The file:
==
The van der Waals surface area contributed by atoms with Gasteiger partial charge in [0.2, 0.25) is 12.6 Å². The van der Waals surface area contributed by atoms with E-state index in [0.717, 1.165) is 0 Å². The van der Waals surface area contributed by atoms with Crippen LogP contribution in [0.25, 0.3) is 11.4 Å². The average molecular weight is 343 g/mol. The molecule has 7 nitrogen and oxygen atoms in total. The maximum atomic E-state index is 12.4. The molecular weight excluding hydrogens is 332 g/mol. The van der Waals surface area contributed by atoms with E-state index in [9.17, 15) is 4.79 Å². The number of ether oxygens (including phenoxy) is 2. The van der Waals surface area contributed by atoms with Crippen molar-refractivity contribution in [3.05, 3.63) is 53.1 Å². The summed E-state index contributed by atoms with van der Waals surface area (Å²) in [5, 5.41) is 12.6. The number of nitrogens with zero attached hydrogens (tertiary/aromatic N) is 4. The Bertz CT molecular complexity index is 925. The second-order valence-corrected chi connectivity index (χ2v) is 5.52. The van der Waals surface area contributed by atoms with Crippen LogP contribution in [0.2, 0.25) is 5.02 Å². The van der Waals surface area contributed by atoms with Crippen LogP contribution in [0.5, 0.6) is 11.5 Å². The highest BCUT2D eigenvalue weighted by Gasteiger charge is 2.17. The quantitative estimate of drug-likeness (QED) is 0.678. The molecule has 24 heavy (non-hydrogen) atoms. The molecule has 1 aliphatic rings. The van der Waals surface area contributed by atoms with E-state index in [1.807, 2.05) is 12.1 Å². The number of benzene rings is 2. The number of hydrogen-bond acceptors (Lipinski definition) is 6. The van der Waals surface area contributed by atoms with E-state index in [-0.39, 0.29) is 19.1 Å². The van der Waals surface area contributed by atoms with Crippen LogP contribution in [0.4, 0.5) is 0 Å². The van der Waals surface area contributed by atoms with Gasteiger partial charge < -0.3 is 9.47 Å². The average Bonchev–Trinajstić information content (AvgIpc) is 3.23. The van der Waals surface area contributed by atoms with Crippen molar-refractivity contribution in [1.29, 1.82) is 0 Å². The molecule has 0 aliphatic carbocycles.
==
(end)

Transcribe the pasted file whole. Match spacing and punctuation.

The van der Waals surface area contributed by atoms with Gasteiger partial charge in [0.2, 0.25) is 12.6 Å². The van der Waals surface area contributed by atoms with E-state index in [0.717, 1.165) is 0 Å². The van der Waals surface area contributed by atoms with Crippen LogP contribution in [0.25, 0.3) is 11.4 Å². The average molecular weight is 343 g/mol. The molecule has 7 nitrogen and oxygen atoms in total. The maximum atomic E-state index is 12.4. The molecular weight excluding hydrogens is 332 g/mol. The van der Waals surface area contributed by atoms with E-state index in [9.17, 15) is 4.79 Å². The number of ether oxygens (including phenoxy) is 2. The van der Waals surface area contributed by atoms with Crippen molar-refractivity contribution in [3.05, 3.63) is 53.1 Å². The summed E-state index contributed by atoms with van der Waals surface area (Å²) in [5, 5.41) is 12.6. The number of nitrogens with zero attached hydrogens (tertiary/aromatic N) is 4. The Bertz CT molecular complexity index is 925. The second-order valence-corrected chi connectivity index (χ2v) is 5.52. The van der Waals surface area contributed by atoms with Crippen LogP contribution in [0.2, 0.25) is 5.02 Å². The van der Waals surface area contributed by atoms with Crippen LogP contribution in [0.5, 0.6) is 11.5 Å². The highest BCUT2D eigenvalue weighted by Gasteiger charge is 2.17. The quantitative estimate of drug-likeness (QED) is 0.678. The molecule has 24 heavy (non-hydrogen) atoms. The molecule has 1 aliphatic rings. The van der Waals surface area contributed by atoms with E-state index in [1.807, 2.05) is 12.1 Å². The number of benzene rings is 2. The number of hydrogen-bond acceptors (Lipinski definition) is 6. The van der Waals surface area contributed by atoms with E-state index in [-0.39, 0.29) is 19.1 Å². The van der Waals surface area contributed by atoms with Crippen LogP contribution in [0.4, 0.5) is 0 Å². The van der Waals surface area contributed by atoms with Gasteiger partial charge < -0.3 is 9.47 Å². The average Bonchev–Trinajstić information content (AvgIpc) is 3.23. The van der Waals surface area contributed by atoms with Crippen molar-refractivity contribution in [1.29, 1.82) is 0 Å². The molecule has 0 aliphatic carbocycles.